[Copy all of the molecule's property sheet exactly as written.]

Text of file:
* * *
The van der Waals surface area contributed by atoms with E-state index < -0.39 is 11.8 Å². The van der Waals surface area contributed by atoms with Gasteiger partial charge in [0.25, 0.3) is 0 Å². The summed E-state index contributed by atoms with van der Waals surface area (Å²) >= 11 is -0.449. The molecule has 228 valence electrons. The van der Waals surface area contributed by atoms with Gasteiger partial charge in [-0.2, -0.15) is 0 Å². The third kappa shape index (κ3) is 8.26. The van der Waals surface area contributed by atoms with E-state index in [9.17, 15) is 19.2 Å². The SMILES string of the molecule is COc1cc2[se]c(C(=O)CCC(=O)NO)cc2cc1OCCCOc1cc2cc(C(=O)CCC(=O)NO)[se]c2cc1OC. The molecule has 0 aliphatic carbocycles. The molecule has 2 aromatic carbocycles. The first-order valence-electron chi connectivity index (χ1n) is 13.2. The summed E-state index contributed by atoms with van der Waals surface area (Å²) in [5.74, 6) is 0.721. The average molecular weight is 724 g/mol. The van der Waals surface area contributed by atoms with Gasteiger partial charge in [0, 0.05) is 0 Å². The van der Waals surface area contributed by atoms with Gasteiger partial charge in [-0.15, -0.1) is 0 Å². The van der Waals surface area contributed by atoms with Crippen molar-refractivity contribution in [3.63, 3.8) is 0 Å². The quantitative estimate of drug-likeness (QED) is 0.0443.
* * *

The van der Waals surface area contributed by atoms with E-state index < -0.39 is 11.8 Å². The van der Waals surface area contributed by atoms with Gasteiger partial charge in [0.25, 0.3) is 0 Å². The summed E-state index contributed by atoms with van der Waals surface area (Å²) >= 11 is -0.449. The molecule has 228 valence electrons. The van der Waals surface area contributed by atoms with Gasteiger partial charge in [-0.2, -0.15) is 0 Å². The third kappa shape index (κ3) is 8.26. The van der Waals surface area contributed by atoms with E-state index in [9.17, 15) is 19.2 Å². The SMILES string of the molecule is COc1cc2[se]c(C(=O)CCC(=O)NO)cc2cc1OCCCOc1cc2cc(C(=O)CCC(=O)NO)[se]c2cc1OC. The molecule has 0 aliphatic carbocycles. The molecule has 2 aromatic carbocycles. The first-order valence-electron chi connectivity index (χ1n) is 13.2. The summed E-state index contributed by atoms with van der Waals surface area (Å²) in [5.74, 6) is 0.721. The average molecular weight is 724 g/mol. The van der Waals surface area contributed by atoms with Gasteiger partial charge in [0, 0.05) is 0 Å². The van der Waals surface area contributed by atoms with Gasteiger partial charge in [-0.15, -0.1) is 0 Å². The van der Waals surface area contributed by atoms with Crippen molar-refractivity contribution in [3.63, 3.8) is 0 Å². The quantitative estimate of drug-likeness (QED) is 0.0443.